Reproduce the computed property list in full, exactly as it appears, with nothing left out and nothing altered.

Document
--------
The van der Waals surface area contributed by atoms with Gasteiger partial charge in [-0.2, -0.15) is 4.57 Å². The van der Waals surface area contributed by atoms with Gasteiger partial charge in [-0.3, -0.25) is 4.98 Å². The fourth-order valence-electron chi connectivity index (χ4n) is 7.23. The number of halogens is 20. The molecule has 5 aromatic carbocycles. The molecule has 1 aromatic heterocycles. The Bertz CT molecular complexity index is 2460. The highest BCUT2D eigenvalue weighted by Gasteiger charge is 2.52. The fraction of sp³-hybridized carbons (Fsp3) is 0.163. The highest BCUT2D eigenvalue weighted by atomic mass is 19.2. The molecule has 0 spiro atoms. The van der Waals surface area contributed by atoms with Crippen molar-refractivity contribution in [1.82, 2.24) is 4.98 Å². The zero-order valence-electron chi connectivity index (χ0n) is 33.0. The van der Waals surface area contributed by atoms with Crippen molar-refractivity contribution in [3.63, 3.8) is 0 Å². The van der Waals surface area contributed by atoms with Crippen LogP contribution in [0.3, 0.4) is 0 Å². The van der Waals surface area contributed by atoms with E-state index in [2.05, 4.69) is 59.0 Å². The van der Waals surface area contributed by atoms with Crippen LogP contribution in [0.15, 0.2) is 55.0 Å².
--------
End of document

The van der Waals surface area contributed by atoms with Gasteiger partial charge in [-0.2, -0.15) is 4.57 Å². The van der Waals surface area contributed by atoms with Gasteiger partial charge in [-0.3, -0.25) is 4.98 Å². The fourth-order valence-electron chi connectivity index (χ4n) is 7.23. The number of halogens is 20. The molecule has 5 aromatic carbocycles. The molecule has 1 aromatic heterocycles. The Bertz CT molecular complexity index is 2460. The highest BCUT2D eigenvalue weighted by Gasteiger charge is 2.52. The fraction of sp³-hybridized carbons (Fsp3) is 0.163. The highest BCUT2D eigenvalue weighted by atomic mass is 19.2. The molecule has 0 spiro atoms. The van der Waals surface area contributed by atoms with Crippen molar-refractivity contribution in [1.82, 2.24) is 4.98 Å². The zero-order valence-electron chi connectivity index (χ0n) is 33.0. The van der Waals surface area contributed by atoms with Crippen molar-refractivity contribution in [3.63, 3.8) is 0 Å². The van der Waals surface area contributed by atoms with Crippen LogP contribution in [0.3, 0.4) is 0 Å². The van der Waals surface area contributed by atoms with E-state index in [2.05, 4.69) is 59.0 Å². The van der Waals surface area contributed by atoms with Crippen LogP contribution in [0.15, 0.2) is 55.0 Å².